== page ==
Bowhunters are often counseled not to respond emotionally to fevered attacks on bowhunting, or hunting in general.
That’s probably good advice, but it’s kind of like asking a football fan not to curse and howl during big games. It’s hard to stay serene when you instinctively want to yell.
It’s even harder to stay cool when critics minimize our conservation-based views with arrogant dismissals like: “He’s a hunter. He just wants more … (fill in the blank).” Typically, they’ll claim we only want to shoot more deer, ducks, geese, bears or other wildlife. It’s a convenient way to simplify our motivations and make us sound selfish.
In a world where everyone assumes everyone else has an agenda, we make easy targets. Trappers, anglers, hunters, and bowhunters have long worn their uniforms from head to toe. Our gear, footwear, and clothing identify us easily to the rest of society. For simplicity’s sake, we’ll call everyone in our group “hunters,” because the only difference between us is our tools and targets.
Although most hunting-based agendas are consistent and lack nuance, it’s arrogant to claim our opinions are shallow and less pure than a chickadee’s chirp. Too many critics believe hunters won’t argue for conservation and “ecosystem management” unless it somehow boosts success rates and fills freezers.
Those assumptions come from both extremes, whether the opponent wants to fill a wetland, bulldoze a woods, or forbid state or local hunting for a specific species.
But when you look around it’s clear that state and national conservation issues attract stronger, more diverse and focused advocates when hunters team with “enviros’’ to fight things like the Pebble Mine in Alaska, increased mining near Minnesota’s Boundary Waters Canoe Area Wilderness, or long-standing regulations that cleaned our air and water. Win some, lose some, but one thing is obvious: Conservation issues gain more credibility with the public when hunters support them.
Why? We can discuss psychological and sociological factors, but it might simply be our sheer numbers and familiarity. Hunters might only make up 5% of the U.S. population, but our numbers vary widely nationwide. In many states, you’re either a hunter or sleep with a hunter; maybe not in the same bed but under the same roof. Or at least you might have earlier in life.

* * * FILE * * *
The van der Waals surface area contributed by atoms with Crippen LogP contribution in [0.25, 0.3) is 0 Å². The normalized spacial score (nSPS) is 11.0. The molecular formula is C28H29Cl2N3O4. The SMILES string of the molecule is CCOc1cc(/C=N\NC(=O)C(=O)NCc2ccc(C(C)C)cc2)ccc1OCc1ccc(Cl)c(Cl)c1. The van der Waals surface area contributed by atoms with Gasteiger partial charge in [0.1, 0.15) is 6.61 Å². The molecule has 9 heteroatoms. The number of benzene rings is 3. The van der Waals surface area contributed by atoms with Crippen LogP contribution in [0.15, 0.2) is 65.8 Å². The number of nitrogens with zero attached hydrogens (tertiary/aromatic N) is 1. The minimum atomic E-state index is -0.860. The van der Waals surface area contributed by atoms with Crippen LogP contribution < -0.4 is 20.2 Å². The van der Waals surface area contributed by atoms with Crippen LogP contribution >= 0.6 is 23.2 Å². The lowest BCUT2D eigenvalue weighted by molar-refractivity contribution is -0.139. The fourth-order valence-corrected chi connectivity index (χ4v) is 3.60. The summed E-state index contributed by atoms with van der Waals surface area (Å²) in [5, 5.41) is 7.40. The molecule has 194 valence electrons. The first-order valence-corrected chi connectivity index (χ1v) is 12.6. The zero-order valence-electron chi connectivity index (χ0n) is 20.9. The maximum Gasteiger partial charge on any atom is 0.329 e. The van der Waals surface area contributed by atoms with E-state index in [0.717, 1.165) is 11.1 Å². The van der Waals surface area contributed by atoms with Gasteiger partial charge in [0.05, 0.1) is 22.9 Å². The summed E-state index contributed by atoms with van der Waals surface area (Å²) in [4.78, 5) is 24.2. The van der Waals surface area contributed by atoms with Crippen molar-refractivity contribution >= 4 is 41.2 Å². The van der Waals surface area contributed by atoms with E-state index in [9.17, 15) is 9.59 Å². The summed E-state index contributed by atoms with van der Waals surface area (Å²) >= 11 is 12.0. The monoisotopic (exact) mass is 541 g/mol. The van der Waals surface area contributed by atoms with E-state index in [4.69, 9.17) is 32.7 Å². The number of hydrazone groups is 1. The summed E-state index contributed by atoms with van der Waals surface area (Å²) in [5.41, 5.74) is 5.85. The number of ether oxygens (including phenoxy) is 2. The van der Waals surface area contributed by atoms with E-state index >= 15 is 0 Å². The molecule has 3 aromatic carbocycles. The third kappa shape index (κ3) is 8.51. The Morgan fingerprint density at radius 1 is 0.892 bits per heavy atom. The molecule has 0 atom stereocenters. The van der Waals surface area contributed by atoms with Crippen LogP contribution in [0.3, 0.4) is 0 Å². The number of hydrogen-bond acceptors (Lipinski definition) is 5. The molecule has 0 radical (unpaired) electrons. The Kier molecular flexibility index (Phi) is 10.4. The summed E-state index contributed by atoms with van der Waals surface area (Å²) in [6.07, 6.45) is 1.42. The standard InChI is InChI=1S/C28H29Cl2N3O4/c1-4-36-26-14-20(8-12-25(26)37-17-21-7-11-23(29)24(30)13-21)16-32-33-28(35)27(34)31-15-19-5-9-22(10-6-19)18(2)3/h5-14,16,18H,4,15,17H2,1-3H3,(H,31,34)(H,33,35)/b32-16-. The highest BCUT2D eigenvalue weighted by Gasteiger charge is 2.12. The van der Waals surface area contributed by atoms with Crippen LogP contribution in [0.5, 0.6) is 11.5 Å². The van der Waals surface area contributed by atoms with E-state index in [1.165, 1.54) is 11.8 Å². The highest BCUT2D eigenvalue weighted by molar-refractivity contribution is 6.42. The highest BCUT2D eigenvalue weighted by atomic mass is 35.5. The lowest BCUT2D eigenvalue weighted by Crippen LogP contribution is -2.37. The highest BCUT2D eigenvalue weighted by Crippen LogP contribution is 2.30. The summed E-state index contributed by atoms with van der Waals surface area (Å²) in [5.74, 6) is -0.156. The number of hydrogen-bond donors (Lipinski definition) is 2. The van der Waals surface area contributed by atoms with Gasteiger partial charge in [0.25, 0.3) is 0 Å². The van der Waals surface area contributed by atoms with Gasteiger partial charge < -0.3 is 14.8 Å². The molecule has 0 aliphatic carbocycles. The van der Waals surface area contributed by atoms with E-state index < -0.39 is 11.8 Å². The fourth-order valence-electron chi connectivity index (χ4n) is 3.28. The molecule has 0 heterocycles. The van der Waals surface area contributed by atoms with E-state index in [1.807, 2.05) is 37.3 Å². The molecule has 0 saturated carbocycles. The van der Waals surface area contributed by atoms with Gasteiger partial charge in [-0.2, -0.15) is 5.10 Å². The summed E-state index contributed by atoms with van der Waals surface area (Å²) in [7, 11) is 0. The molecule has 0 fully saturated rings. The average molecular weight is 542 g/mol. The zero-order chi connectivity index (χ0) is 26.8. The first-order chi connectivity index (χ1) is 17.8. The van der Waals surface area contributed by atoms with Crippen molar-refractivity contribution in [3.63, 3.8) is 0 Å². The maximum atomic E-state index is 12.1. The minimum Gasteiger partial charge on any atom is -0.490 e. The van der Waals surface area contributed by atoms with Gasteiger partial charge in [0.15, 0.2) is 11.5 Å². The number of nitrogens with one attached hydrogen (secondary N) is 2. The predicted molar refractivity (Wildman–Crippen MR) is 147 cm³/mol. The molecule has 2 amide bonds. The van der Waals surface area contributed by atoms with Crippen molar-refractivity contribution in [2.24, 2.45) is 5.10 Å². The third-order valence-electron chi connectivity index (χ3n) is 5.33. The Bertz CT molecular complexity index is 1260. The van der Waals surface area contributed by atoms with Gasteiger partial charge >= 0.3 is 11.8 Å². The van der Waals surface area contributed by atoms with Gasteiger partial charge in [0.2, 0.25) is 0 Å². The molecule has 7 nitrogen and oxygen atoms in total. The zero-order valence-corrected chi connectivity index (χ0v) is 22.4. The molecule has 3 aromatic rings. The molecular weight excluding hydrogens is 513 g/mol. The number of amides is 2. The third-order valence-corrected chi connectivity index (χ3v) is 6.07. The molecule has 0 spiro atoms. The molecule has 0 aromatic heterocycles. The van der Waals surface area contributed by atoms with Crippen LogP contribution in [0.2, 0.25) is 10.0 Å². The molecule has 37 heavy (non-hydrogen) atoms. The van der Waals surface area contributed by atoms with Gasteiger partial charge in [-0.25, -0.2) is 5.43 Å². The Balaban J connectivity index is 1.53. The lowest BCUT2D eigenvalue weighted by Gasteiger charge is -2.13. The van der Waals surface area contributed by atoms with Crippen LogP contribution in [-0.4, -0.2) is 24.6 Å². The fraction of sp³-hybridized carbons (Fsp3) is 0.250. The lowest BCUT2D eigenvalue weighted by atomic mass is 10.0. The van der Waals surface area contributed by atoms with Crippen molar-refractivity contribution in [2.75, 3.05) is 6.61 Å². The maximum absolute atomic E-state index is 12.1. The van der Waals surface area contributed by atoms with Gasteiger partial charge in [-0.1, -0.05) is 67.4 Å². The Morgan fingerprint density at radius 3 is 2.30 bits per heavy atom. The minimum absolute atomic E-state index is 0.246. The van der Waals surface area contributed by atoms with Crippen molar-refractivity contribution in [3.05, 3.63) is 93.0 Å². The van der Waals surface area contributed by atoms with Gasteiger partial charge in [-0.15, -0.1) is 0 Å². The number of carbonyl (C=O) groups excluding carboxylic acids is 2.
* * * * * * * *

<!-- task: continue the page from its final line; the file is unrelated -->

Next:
Either way, folks recognize us and often look like us. If nothing else, many people more closely identify with hunters than they do with more “elitist” groups they consider NIMBYs (Not In My Back Yard) or DINKs (Dual Income, No Kids).
Then, too, hunting has a well-defined use or function that more people recognize and understand, especially where crop and plant damage is concerned. Someone might not care to hunt or even care about hunters. Still, they understand things like wild-raised venison, “organically raised” meat, and property damage caused by excessive numbers of deer and geese. The more rational nonhunters among them will look to arrows or bullets for aid and solutions to procuring meat and reducing damage.
Hunters also tend to be in tune with the original meaning of conservation: wise use of renewable resources. Likewise, wise use tends to require work, planning, cooperation and long-term programs. The public understands labor and the work ethic. Hunting bans and severe access restrictions to public resources won’t win over people who increasingly feel pinched and cornered by others.
Unfortunately, those whose main interest it is to exploit, profit and develop natural resources are also seeking credibility by adopting and then distorting recreational hunting’s wise-use philosophy. Too often we see pillagers vying for the hunter’s support while pushing for greater access to groundwater, wetlands, and shorelines.
Some of these special-interest groups selectively quote Aldo Leopold’s “Sand County Almanac” to justify their self-interest. Not since the Bible has such a good book been so abused by self-serving quotations taken out of context.
Those efforts should help us realize that hunters and hunting can be manipulated to serve a wide spectrum of political interests.
It’s not always a cynical, one-sided relationship, of course. Hunters come from all walks of life, work and ethnicity. We’re not easily typecast or lumped into easily defined groups. Some hunters’ loyalties align more with industrialists than preservationists.
Sometimes we might find their ideas so opposite our own that we’re embarrassed to hunt under the same sky with them. But that diversity shouldn’t surprise anyone. Hunting’s ranks have long included tens of millions of people from across the nation, so we should expect diverse depth and wide differences of opinion.
Perhaps that’s why we can grow irritated when others reduce our wide-ranging views to one or two cultural stereotypes they create for us.
The calmer hunters remain in those discussions, the harder our critics must work to lump us and dump us.